That’s some of the stuff you’ll see on From The Vaults – much of it liv­ing in col­lec­tors’ whis­pers and ar­chiv­ists’ jour­nals un­til now. Hosts Pow­ers and Par­ris, of­ten filmed speak­ing from these vaults (im­pres­sively mask­ing their shiv­ers), spend much of the show hyp­ing these gold mine per­for­mances – for in­stance, a “holy grail” one by Bob Dy­lan from 1964 that ends the first episode, one of his ear­li­est ap­pear­ances the year af­ter he fa­mously walked off the Ed Sul­li­van Show for be­ing de­nied the right to play a protest song. Or a young Joan Baez play­ing an anti-war song at the height of Viet­nam, or Jackie Mit­too and Os­car Peter­son writ­ing new lan­guages for Cana­dian reg­gae and jazz.

But it’s of­ten just clips, in­ter­rupted by talk­ing heads (mu­sic his­to­ri­ans and other artists) telling us why they’re im­por­tant.

That’s a bit frus­trat­ing for the mu­sic nerds Dunn is talk­ing about, but there are rea­sons be­hind it. Mak­ing the ma­te­rial avail­able seems like some­thing the na­tional broad­caster should be

do­ing, and it feels so ob­vi­ous you al­most won­der why it hasn’t hap­pened be­fore.

Partly it’s due to the dig­i­ti­za­tion ef­fort, but it also has a lot to do with the labyrinthine world of mu­sic li­cens­ing and clear­ances.

“Our mantra be­came ‘no mu­sic, no show,’” he says.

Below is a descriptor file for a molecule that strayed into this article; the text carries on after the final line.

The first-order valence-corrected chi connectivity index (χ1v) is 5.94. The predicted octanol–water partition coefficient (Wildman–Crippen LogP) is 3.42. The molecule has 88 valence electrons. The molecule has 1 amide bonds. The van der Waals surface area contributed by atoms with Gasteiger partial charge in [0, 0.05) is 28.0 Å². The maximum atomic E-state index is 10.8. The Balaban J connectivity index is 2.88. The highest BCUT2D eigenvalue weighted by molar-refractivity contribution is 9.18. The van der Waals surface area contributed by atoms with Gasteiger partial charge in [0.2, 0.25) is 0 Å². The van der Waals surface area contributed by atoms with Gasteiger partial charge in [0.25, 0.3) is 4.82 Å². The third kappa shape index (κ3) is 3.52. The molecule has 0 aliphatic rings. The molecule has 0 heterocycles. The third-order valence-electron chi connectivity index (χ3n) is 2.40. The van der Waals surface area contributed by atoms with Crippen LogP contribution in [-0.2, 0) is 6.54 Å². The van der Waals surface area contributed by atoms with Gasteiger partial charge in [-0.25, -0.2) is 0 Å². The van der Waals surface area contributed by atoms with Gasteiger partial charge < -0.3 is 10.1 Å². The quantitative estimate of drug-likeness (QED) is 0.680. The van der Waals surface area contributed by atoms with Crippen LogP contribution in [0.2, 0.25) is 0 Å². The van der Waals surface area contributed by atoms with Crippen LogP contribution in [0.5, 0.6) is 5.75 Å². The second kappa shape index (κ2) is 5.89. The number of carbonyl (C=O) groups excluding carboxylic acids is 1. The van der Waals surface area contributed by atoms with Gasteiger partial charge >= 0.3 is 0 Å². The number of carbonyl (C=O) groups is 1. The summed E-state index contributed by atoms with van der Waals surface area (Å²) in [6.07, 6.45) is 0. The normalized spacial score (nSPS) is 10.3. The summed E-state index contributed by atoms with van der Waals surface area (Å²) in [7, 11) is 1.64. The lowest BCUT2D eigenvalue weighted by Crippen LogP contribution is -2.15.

And they man­aged to in­clude a lot of it, even if it’s not all full per­for­mances. Ev­ery episode has a theme, with four seg­ments each rep­re­sent­ing its own minitheme. The first episode, Land Of Op­por­tu­ni­ties, fea­tures mostly Amer­i­can artists play­ing in Canada be­cause of the more lib­eral pol­i­tics that let them do so. While watch­ing clips of Sammy Davis Jr.’s short-lived CBC show, we’re told, “It’s im­por­tant to re­mem­ber that the his­tory of race in Canada, while it’s a very spe­cific his­tory, is not the same as the his­tory of race in the United States.” Or in a seg­ment on Lilith Fair that cri­tiques how women were treated in the mu­sic in­dus­try of the 90s, we’re re­minded that, while many were re­sis­tant to an all-women mu­sic fes­ti­val at a time when two women artists couldn’t be played back-to-back on the ra­dio, CBC “picked up on the bril­liance of Sarah McLach­lan.” As much as it’s about mu­sic and Cana­dian cul­ture, it of­ten feels like From The Vaults is about CBC it­self. One of the most in­trigu­ing parts of the archive tour is the big shelf of vinyl. It’s not the whole col­lec­tion but mostly the re­ally rare stuff – records that might only have a sin­gle copy. I’m re­minded of the Na­tive North Amer­ica al­bum, much of which was sourced from CBC’s col­lec­tion. Some of the Indige­nous folk and rock groups on NNA were only ever able to record for those CBC shows, and so the Mother Corp ca­su­ally owns their doc­u­mented lega­cies. “Part of the project be­hind the dig­i­ti­za­tion is to make this stuff re-dis­cov­er­able for con­tent cre­ators,” says McMillen. That’s a noble project. This ma­te­rial should be avail­able. The ques­tion is: how widely and how freely? And at what point do you let the mu­sic speak for it­self?

CBC is in the midst of a mas­sive dig­i­ti­za­tion ef­fort, pre­serv­ing over 1.2 mil­lion hours of ma­te­rial.